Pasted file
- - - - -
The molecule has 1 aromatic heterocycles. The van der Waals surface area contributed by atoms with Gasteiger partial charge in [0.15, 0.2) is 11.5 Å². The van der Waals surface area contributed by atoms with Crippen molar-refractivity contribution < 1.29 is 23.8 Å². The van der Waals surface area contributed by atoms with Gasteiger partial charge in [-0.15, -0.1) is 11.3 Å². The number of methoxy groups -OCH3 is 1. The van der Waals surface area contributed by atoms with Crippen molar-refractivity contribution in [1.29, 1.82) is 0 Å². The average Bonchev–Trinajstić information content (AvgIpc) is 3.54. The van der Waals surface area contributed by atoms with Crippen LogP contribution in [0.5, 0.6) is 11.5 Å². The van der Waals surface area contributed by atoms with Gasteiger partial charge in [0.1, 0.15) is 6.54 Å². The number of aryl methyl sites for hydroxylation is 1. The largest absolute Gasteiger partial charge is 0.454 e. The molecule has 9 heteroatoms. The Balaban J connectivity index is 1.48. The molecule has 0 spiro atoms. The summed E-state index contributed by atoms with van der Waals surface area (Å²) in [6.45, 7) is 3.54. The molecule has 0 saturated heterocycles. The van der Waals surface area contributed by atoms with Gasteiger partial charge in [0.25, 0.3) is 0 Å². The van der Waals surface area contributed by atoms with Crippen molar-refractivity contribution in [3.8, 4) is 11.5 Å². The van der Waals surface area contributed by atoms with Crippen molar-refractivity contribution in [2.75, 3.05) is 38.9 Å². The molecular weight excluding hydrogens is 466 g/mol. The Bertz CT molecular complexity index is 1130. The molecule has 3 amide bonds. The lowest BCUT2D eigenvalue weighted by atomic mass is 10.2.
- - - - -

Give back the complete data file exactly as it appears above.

The molecule has 1 aromatic heterocycles. The van der Waals surface area contributed by atoms with Gasteiger partial charge in [0.15, 0.2) is 11.5 Å². The van der Waals surface area contributed by atoms with Crippen molar-refractivity contribution < 1.29 is 23.8 Å². The van der Waals surface area contributed by atoms with Gasteiger partial charge in [-0.15, -0.1) is 11.3 Å². The number of methoxy groups -OCH3 is 1. The van der Waals surface area contributed by atoms with Crippen molar-refractivity contribution in [1.29, 1.82) is 0 Å². The average Bonchev–Trinajstić information content (AvgIpc) is 3.54. The van der Waals surface area contributed by atoms with Crippen LogP contribution in [0.5, 0.6) is 11.5 Å². The van der Waals surface area contributed by atoms with Gasteiger partial charge in [0.1, 0.15) is 6.54 Å². The number of aryl methyl sites for hydroxylation is 1. The largest absolute Gasteiger partial charge is 0.454 e. The molecule has 9 heteroatoms. The Balaban J connectivity index is 1.48. The molecule has 0 spiro atoms. The summed E-state index contributed by atoms with van der Waals surface area (Å²) in [6.45, 7) is 3.54. The molecule has 0 saturated heterocycles. The van der Waals surface area contributed by atoms with Gasteiger partial charge in [0.25, 0.3) is 0 Å². The van der Waals surface area contributed by atoms with Crippen molar-refractivity contribution in [3.8, 4) is 11.5 Å². The van der Waals surface area contributed by atoms with Crippen molar-refractivity contribution in [2.75, 3.05) is 38.9 Å². The molecular weight excluding hydrogens is 466 g/mol. The Bertz CT molecular complexity index is 1130. The molecule has 3 amide bonds. The lowest BCUT2D eigenvalue weighted by atomic mass is 10.2.